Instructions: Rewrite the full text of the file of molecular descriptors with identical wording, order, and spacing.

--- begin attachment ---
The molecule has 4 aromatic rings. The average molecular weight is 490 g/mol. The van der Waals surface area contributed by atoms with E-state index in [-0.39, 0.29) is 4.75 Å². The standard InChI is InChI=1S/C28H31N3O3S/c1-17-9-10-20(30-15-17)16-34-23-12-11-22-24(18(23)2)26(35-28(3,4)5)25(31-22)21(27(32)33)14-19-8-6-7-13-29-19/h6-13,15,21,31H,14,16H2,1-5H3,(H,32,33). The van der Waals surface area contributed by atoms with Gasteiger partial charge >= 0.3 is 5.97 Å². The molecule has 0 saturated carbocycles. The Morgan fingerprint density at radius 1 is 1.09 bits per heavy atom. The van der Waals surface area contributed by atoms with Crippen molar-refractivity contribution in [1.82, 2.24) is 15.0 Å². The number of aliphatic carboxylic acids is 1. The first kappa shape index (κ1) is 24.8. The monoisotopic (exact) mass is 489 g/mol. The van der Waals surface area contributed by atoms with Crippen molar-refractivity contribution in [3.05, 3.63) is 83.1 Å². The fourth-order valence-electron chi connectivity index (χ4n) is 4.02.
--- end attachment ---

The molecule has 4 aromatic rings. The average molecular weight is 490 g/mol. The van der Waals surface area contributed by atoms with E-state index in [-0.39, 0.29) is 4.75 Å². The standard InChI is InChI=1S/C28H31N3O3S/c1-17-9-10-20(30-15-17)16-34-23-12-11-22-24(18(23)2)26(35-28(3,4)5)25(31-22)21(27(32)33)14-19-8-6-7-13-29-19/h6-13,15,21,31H,14,16H2,1-5H3,(H,32,33). The van der Waals surface area contributed by atoms with Gasteiger partial charge >= 0.3 is 5.97 Å². The molecule has 0 saturated carbocycles. The Morgan fingerprint density at radius 1 is 1.09 bits per heavy atom. The van der Waals surface area contributed by atoms with Crippen molar-refractivity contribution in [1.82, 2.24) is 15.0 Å². The number of aliphatic carboxylic acids is 1. The first kappa shape index (κ1) is 24.8. The monoisotopic (exact) mass is 489 g/mol. The van der Waals surface area contributed by atoms with Crippen molar-refractivity contribution in [3.05, 3.63) is 83.1 Å². The fourth-order valence-electron chi connectivity index (χ4n) is 4.02.